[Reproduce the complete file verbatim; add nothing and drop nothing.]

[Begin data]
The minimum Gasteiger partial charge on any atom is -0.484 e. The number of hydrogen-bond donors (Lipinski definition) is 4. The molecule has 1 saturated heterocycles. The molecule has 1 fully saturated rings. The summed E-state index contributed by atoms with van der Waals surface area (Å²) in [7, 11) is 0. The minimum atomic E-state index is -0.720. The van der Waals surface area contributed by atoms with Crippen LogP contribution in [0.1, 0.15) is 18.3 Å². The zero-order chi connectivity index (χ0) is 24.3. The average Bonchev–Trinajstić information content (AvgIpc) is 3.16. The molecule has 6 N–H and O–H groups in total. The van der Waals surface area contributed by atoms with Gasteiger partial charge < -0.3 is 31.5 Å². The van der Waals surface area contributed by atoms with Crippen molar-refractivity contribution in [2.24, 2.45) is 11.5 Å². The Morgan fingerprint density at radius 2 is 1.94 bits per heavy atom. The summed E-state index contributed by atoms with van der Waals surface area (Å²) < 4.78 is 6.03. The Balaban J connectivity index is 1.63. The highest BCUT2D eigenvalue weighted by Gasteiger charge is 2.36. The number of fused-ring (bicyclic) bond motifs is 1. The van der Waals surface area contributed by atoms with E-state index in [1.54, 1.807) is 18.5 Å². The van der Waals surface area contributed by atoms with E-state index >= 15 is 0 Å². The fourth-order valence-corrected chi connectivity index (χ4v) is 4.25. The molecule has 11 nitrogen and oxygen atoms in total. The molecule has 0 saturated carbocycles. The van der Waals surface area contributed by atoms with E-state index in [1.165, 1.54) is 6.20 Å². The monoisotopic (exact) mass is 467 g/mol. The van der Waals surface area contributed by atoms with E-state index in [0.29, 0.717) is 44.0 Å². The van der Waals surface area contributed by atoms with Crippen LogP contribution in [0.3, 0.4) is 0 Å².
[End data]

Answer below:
The minimum Gasteiger partial charge on any atom is -0.484 e. The number of hydrogen-bond donors (Lipinski definition) is 4. The molecule has 1 saturated heterocycles. The molecule has 1 fully saturated rings. The summed E-state index contributed by atoms with van der Waals surface area (Å²) in [7, 11) is 0. The minimum atomic E-state index is -0.720. The van der Waals surface area contributed by atoms with Crippen LogP contribution in [0.1, 0.15) is 18.3 Å². The zero-order chi connectivity index (χ0) is 24.3. The average Bonchev–Trinajstić information content (AvgIpc) is 3.16. The molecule has 6 N–H and O–H groups in total. The van der Waals surface area contributed by atoms with Gasteiger partial charge < -0.3 is 31.5 Å². The van der Waals surface area contributed by atoms with Crippen molar-refractivity contribution in [2.24, 2.45) is 11.5 Å². The Morgan fingerprint density at radius 2 is 1.94 bits per heavy atom. The summed E-state index contributed by atoms with van der Waals surface area (Å²) < 4.78 is 6.03. The Balaban J connectivity index is 1.63. The highest BCUT2D eigenvalue weighted by Gasteiger charge is 2.36. The number of fused-ring (bicyclic) bond motifs is 1. The van der Waals surface area contributed by atoms with E-state index in [1.54, 1.807) is 18.5 Å². The van der Waals surface area contributed by atoms with E-state index >= 15 is 0 Å². The fourth-order valence-corrected chi connectivity index (χ4v) is 4.25. The molecule has 11 nitrogen and oxygen atoms in total. The molecule has 0 saturated carbocycles. The van der Waals surface area contributed by atoms with E-state index in [1.165, 1.54) is 6.20 Å². The monoisotopic (exact) mass is 467 g/mol. The van der Waals surface area contributed by atoms with E-state index in [0.29, 0.717) is 44.0 Å². The van der Waals surface area contributed by atoms with Crippen LogP contribution in [0.3, 0.4) is 0 Å².